Electricity provider Ausgrid says a drone with a 3D-printed “hook” was recently used to untangle 800 metres of twisted powerlines in a remote and inaccessible part of the electricity network in Sydney’s north.
The twisted wires were caused by strong winds and discovered during a routine tower inspection in a large valley between Davidson and St Ives, and Ausgrid claimed the process of using a drone to untangle the wires was a “world first”.
The company partnered with drone technology company Infravision, whose clients also include other electricity providers PNG Power, TransGrid and Evoenergy.
“While the tangled wires weren’t immediately affecting power supply, the friction between the two wires would have eventually severed them, potentially cutting power to 70,000 customers,” Kelly Wood, Ausgrid’s executive general manager of network delivery services, said.
“Replacing broken lines in such an inaccessible area would be a major job, so we were hopeful Infravision could come up with a solution to untangle the wires.”
Paul Crawford, Infravision’s director of operations, said the team worked out a method to utilise a heavy-lift drone with a specially designed hook and release mechanism to lift and untangle the wires.
“Our engineering team designed several 3D-printed ‘hook’ attachment prototypes, and after extensive testing a final version was decided on for this project,” Mr Crawford said.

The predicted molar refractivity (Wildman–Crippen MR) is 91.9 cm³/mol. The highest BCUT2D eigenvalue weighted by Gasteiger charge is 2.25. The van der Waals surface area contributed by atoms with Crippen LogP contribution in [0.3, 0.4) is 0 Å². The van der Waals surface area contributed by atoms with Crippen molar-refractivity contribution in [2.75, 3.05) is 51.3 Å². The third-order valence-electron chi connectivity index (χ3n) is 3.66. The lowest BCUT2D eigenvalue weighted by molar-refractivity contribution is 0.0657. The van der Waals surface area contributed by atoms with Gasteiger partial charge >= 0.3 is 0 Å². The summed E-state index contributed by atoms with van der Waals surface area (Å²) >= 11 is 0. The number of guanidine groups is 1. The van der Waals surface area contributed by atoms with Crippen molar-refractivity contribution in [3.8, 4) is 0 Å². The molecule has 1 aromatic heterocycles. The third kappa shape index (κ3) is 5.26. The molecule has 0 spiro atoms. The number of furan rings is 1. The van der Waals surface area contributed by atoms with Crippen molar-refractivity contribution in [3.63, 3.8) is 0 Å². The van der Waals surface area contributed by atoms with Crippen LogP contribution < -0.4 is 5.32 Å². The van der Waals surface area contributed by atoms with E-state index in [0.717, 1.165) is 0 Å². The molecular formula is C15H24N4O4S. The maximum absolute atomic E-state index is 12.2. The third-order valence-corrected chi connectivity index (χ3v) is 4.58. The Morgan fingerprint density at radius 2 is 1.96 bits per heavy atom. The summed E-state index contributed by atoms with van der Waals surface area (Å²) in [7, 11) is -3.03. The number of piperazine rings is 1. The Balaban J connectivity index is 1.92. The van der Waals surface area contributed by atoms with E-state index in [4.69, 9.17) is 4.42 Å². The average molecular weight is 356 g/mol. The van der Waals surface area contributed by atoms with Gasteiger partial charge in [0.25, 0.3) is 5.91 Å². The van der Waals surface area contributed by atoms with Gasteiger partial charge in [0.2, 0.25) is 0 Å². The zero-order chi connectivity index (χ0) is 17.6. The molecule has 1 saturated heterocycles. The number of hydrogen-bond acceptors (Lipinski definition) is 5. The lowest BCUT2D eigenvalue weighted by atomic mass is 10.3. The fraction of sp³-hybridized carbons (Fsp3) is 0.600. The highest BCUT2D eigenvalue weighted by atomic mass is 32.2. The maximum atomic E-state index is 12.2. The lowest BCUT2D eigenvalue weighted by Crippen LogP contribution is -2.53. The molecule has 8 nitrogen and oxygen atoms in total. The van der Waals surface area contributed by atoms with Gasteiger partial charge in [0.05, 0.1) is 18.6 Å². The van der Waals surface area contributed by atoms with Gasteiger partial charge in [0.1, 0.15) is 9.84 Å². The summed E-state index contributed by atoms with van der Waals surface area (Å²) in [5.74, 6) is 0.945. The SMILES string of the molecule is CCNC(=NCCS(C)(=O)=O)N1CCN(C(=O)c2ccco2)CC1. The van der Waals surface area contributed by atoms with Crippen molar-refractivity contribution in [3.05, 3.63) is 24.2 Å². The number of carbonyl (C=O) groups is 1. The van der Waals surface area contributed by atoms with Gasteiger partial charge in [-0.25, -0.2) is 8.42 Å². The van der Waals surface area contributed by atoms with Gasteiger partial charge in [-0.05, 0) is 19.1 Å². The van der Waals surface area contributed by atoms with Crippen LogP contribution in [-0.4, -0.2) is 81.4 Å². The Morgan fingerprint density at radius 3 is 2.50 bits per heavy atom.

“The hook, tether and release mechanism had to be able to withstand extreme loads, be non-conductive, and designed in a manner to minimise the risk of any further entanglement and prevent any further damage to the cable during the operation.
“It was also designed to allow the wire to easily slide into the hook, making it easier for the drone pilot to engage and reposition the wire.”
As the drone was working with high voltage lines, Infravision needed to design an automatic release mechanism to detach the hook in an emergency, allowing it to roll off the wire and prevent it from being caught on the line.
The use of drone technology meant Ausgrid personnel and the community were exposed to “significantly less risk”, the company said, as there were no individuals working at height and no low-flying helicopters used.
“After an initial test flight to view the wires, the drone with the hook was deployed and performed several lifts, untangling the wire in 40–60 metre sections at a time until the lines were completely untangled,” Ms Wood said.
“I believe the success of this joint operation will be a gamechanger for Ausgrid and other companies which are moving towards an increased use of drone technology to improve the safety and efficiency of business operations in the future.”
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